dark adaptation

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adaptation

 [ad″ap-ta´shun]
1. a dynamic, ongoing, life-sustaining process by which living organisms adjust to environmental changes.
2. adjustment of the pupil to light.
biological adaptation the adaptation of living things to environmental factors for the ultimate purpose of survival, reproduction, and an optimal level of functioning.
color adaptation
1. changes in visual perception of color with prolonged stimulation.
2. adjustment of vision to degree of brightness or color tone of illumination.
dark adaptation adaptation of the eye to vision in the dark or in reduced illumination.
light adaptation adaptation of the eye to vision in the sunlight or in bright illumination (photopia), with reduction in the concentration of the photosensitive pigments of the eye.
physiological adaptation the ongoing process by which internal body functions are regulated and adjusted to maintain homeostasis in the internal environment.
psychological adaptation the ongoing process, anchored in the emotions and intellect, by which humans sustain a balance in their mental and emotional states of being and in their interactions with their social and cultural environments.
social adaptation adjustment and adaptation of humans to other individuals and community groups working together for a common purpose.
Miller-Keane Encyclopedia and Dictionary of Medicine, Nursing, and Allied Health, Seventh Edition. © 2003 by Saunders, an imprint of Elsevier, Inc. All rights reserved.

dark ad·ap·ta·tion

the visual adjustment occurring under reduced illumination in which the retinal sensitivity to light increases.
See also: dark-adapted eye, Purkinje shift.
Synonym(s): scotopic adaptation
Farlex Partner Medical Dictionary © Farlex 2012

dark adaptation

n.
The physical and chemical adjustments of the eye, including dilation of the pupil and increased activity of rods in the retina, that make vision possible in relative darkness.

dark′-a·dapt′ v.
dark′-a·dapt′ed (-ə-dăp′tĭd) adj.
The American Heritage® Medical Dictionary Copyright © 2007, 2004 by Houghton Mifflin Company. Published by Houghton Mifflin Company. All rights reserved.

dark ad·ap·ta·tion

(dahrk ad'ap-tā'shŭn)
The visual adjustment occurring under reduced illumination in which the retinal sensitivity to light is increased.
See also: dark-adapted eye
Synonym(s): scotopic adaptation.
Medical Dictionary for the Health Professions and Nursing © Farlex 2012

dark adaptation

The gradual acquisition of the ability to see in dim light that normally occurs in conditions of poor illumination. Dark adaptation becomes defective (night blindness) in vitamin A deficiency because this vitamin is necessary for the production of retinal VISUAL PURPLE. Poor dark adaptation is also a feature of RETINITIS PIGMENTOSA (tapetoretinal degeneration).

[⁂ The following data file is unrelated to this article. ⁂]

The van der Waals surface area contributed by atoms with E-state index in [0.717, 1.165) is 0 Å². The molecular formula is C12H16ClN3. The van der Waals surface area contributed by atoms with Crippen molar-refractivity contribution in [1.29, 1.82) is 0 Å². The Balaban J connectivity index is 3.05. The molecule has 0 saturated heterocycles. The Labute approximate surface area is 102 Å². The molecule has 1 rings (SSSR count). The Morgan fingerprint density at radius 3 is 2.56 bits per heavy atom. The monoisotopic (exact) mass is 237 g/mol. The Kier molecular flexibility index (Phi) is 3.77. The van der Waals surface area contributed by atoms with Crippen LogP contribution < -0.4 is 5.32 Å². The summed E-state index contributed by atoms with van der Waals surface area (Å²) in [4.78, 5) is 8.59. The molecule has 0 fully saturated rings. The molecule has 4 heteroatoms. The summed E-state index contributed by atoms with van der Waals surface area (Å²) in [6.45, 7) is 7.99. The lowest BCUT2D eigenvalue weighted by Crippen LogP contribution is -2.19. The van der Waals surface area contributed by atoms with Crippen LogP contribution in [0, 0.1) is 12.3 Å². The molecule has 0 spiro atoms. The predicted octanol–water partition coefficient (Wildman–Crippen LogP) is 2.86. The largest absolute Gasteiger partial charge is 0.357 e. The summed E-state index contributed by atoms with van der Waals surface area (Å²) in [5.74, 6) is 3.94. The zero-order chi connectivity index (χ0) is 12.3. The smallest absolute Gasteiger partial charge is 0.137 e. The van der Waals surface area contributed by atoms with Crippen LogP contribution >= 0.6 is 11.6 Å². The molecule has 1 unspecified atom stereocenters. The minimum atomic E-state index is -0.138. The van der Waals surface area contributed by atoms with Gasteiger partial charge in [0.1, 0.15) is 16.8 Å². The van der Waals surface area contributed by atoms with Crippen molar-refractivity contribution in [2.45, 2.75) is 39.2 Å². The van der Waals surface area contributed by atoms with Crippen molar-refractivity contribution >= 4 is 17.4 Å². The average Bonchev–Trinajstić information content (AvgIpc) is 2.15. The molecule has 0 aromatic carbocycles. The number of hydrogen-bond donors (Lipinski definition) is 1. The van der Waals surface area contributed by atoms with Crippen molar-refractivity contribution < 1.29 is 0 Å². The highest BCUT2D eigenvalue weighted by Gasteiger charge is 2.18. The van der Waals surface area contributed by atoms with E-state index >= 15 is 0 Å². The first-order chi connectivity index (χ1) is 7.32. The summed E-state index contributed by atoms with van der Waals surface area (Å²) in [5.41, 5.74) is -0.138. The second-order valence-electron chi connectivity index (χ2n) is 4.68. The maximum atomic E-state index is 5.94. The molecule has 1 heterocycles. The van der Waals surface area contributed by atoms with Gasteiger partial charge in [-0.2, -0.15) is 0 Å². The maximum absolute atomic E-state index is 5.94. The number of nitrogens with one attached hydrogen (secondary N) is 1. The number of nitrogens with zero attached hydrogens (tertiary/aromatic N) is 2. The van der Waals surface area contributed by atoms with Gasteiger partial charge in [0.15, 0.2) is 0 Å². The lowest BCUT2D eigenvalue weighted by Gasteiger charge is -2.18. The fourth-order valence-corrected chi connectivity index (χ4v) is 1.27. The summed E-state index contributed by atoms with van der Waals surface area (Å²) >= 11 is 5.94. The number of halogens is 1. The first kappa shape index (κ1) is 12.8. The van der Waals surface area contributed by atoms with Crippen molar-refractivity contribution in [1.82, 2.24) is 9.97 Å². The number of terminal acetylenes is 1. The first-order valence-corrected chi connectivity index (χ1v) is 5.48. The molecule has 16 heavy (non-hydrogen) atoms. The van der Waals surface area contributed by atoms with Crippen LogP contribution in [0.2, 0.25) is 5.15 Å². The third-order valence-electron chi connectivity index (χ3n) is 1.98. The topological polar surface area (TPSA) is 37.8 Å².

Collins Dictionary of Medicine © Robert M. Youngson 2004, 2005

dark adaptation

the increase in light sensitivity of an eye as a result of remaining in the dark, being the time taken for rods to re-form rhodopsin. In total darkness it takes 30 minutes for the rods to adapt and the eye to achieve maximum sensitivity.
Collins Dictionary of Biology, 3rd ed. © W. G. Hale, V. A. Saunders, J. P. Margham 2005
References in periodicals archive ?
Such filtering would increase in the dark-adapted state of larval lobster apposition-type eyes when migratory pigments have retracted to the basement membrane, thereby increasing lateral transmission through stationary screening pigments (e.g., Meyer-Rochow, 1975; Goldsmith, 1978).
The spectral sensitivity function for dark-adapted specimens of Abyssorchomene plebs shows a major peak in the blue, with a minor sensitivity peak in the ultraviolet (UV).
The electrophysiologically determined visual spectral sensitivity of dark-adapted specimens of Sergestes similis indicated that the sensitivity maximum was centered at approximately 500 nm in the blue-green region of the spectrum (Fig.
To monitor response latencies of the dark-adapted retina, we measured the delay of the optic nerve response to a brief (35 ms) test flash.
However, these measurements of maximum CFF were made in a completely dark-adapted eye; the eye of F.
Figure 1 plots the amplitudes of ERGs recorded from dark-adapted Tachypleus and Limulus eyes on log scales as a function of log light intensity.
The value at which the response saturates is about 65 ms in a dark-adapted crab.
A much-dimmed torch (shielded with red cellophane) will provide sufficient light, once dark-adapted, to read star charts and make notes and sketches.
For photochemical efficiency, the initial fluorescence (Fo) and maximum fluorescence (Fm) of the dark-adapted leaf, maximum variable fluorescence (Fv), maximum quantum efficiency of PSII (Fv/Fm) from the relationship between maximum variable fluorescence and maximum fluorescence of the dark-adapted leaf were evaluated.
The following photosynthetic parameters were evaluated using Fluorcam7 software (protocol Quenching): [F.sub.0] = minimal fluorescence in dark-adapted state; [F.sub.m] = maximum fluorescence in dark-adapted state; [F.sub.v]/[F.sub.m] = maximum quantum yield; NPQ = non-photochemical
Plastic tarps, canvas, denim, duck cloth, and similar materials may look dense by day, but at night with dark-adapted eyes it's surprising how much light gets through them.